Questions

Using MS Access and ODBC to access an SQL Database

+
0 Votes
Locked

Using MS Access and ODBC to access an SQL Database

yabbayogi
I have an MS Access 2000 database running on a Win XP Pro workstation that was pulling data from an external dBaseIII-format database using ODBC. That database has now been replaced with an MS SQLExpress database on an MS 2000 Small Business Server. I have re-established the external database links in the Access database using "Machine Data Source" SQL-ODBC links, and I can see the SQL data and run queries on it. But whenever I try to run an Access Visual Basic module from within the MS Access database (either a function I've written or even adding a new button to a form), Access throws up on me with a "Error accessing file. Network connection may have been lost" message. This is even for functions that don't look at the SQL data! From that point on, my Access database becomes unstable, and starts acting crazy (e.g. not letting me delete queries, or no longer displaying forms, etc), and I have to abandon it for a previous version of the Access database. Any ideas from anyone would be most appreciated on how I can write, compile, and run my much-needed VB Access functions, especially those that do look at the external SQL data.
Clarifications Clarifications
+
0 Votes
ineuw
Collapse -

Is your current system coded with VBA and DAO or, are you using macros to manipulate data? Did you install MSSQL server, or SQL Express?

As the first and quickest link to information, I recommend Wikipedia, where there are a lot of good (and more or less objective) articles are to be found on the related subjects.

http://en.wikipedia.org/wiki/Microsoft_Data_Access_Components

Microsoft MSDN has numerous articles on converting DAO to ADO and the web is swamped with various levels and qualities of information.

I have tried ADP but found it restrictive when trying to convert VBA code. Also, it uses HTML as the data entry form. Regardless of what you choose, ADO is a requirement to connect and manipulate SQL server data. There is no other [productive!] multi user alternative in a small business LAN environment. ADO was necessary so that Access can connect to object oriented data servers Otherwise, it would have hit a dead end. The upside is that there is a lot of similarity between DAO and ADO.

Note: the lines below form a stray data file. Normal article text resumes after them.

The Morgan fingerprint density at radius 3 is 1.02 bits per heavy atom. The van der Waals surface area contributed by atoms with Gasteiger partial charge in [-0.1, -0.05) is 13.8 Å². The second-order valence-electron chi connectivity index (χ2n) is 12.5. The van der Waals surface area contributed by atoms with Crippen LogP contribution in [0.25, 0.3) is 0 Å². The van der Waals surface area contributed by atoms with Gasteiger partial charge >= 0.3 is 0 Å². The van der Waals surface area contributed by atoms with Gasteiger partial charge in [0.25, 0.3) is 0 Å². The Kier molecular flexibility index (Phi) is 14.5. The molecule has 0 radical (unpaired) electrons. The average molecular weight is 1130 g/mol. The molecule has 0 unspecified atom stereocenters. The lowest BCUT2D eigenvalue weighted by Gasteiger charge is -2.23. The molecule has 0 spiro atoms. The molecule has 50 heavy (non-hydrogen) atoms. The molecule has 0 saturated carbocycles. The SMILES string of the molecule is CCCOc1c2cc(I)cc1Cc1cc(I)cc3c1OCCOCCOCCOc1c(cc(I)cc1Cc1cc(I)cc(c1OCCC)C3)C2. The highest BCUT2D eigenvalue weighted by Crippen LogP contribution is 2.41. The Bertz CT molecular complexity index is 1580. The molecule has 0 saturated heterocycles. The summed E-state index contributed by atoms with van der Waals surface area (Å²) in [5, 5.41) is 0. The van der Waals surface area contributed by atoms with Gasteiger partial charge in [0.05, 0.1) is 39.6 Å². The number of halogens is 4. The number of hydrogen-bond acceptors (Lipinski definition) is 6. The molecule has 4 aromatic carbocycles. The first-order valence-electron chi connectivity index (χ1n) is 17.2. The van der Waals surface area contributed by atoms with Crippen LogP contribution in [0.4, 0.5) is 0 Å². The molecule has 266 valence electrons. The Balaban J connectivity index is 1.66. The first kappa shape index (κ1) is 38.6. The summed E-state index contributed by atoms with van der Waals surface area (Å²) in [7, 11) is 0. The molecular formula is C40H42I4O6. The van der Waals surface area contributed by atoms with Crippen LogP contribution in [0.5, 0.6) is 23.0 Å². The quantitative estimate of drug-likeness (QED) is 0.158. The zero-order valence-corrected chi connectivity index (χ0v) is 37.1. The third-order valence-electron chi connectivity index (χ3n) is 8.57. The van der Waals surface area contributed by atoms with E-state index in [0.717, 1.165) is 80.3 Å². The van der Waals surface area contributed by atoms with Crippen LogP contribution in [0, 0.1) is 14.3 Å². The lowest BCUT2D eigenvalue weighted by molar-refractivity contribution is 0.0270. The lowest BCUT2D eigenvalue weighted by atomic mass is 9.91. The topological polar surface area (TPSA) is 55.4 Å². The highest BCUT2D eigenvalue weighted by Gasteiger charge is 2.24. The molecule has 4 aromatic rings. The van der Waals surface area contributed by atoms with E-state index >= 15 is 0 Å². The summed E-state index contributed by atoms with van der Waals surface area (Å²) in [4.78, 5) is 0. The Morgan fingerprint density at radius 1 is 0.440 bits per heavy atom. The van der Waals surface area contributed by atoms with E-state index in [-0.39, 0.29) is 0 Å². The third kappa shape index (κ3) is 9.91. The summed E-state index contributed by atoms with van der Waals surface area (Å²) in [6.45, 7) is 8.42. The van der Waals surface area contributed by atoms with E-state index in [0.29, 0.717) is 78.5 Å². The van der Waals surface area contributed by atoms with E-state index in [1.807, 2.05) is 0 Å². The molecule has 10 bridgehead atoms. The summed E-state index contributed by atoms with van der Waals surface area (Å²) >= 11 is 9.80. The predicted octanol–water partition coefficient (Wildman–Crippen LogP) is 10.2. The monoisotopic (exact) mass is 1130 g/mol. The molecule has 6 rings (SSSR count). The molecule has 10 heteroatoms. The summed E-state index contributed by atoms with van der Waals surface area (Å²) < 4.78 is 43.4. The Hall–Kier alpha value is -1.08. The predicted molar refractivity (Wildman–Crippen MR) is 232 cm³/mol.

The great advantage of using MS Access as a Front End is that it has the best QBE, the best and most sophisticated form design, and very good reporting, especially when development time is taken into account.

Your table structures will have to be modified and a date stamp column should be added to each column and filled with unique fictious dates & times for existing records. A date stamp column is a requirement with a MSAccess/MySQL configuration and it may be required by MSSQL server under certain conditions.

Some, or all your queries will have to be modified - less so for MSSQL, more so for MySQL. The modifications depend on the table names, the current SQL statement structure, and the required SQL operations.

What data storage system you use is immaterial. Both MSSQL and MySQL are excellent, (one is free, the other isn't) and ADO communicates equally well with both through OLEDB and ODBC.

+
0 Votes
robo_dev
Collapse -

My experience is that it is better to try solving by creating a brand-new database and attempt to import objects from the OLD database, rather than trying to export to a new database. It frequently seems that it ends up being usually one, maybe a couple, of objects that are corrupting the entire database.

Although the form is stored locally, it may have a control source to some linked table. The linked table may be on a database that (was) on the network. Check the form's control source. Use the linked table manager to renew the links as some of them may have had the design altered.

KB article on this error:
http://support.microsoft.com/kb/304548

"When you try to view the code for a module, try to compile a database, try to create an MDE file, or try to execute code in a Microsoft Access 2000 database, you may receive one of the following error messages:
Error accessing file. Network connection may have been lost. "

+
0 Votes
aos168b
Collapse -

The error: "Error accessing file. Network connection may have been lost", is a classic sign of an unpatched Access installation. It has nothing to do with network connections. You need to install service pack 3 (SP-3) for Access 2000:

http://support.microsoft.com/?id=304548

Good Luck!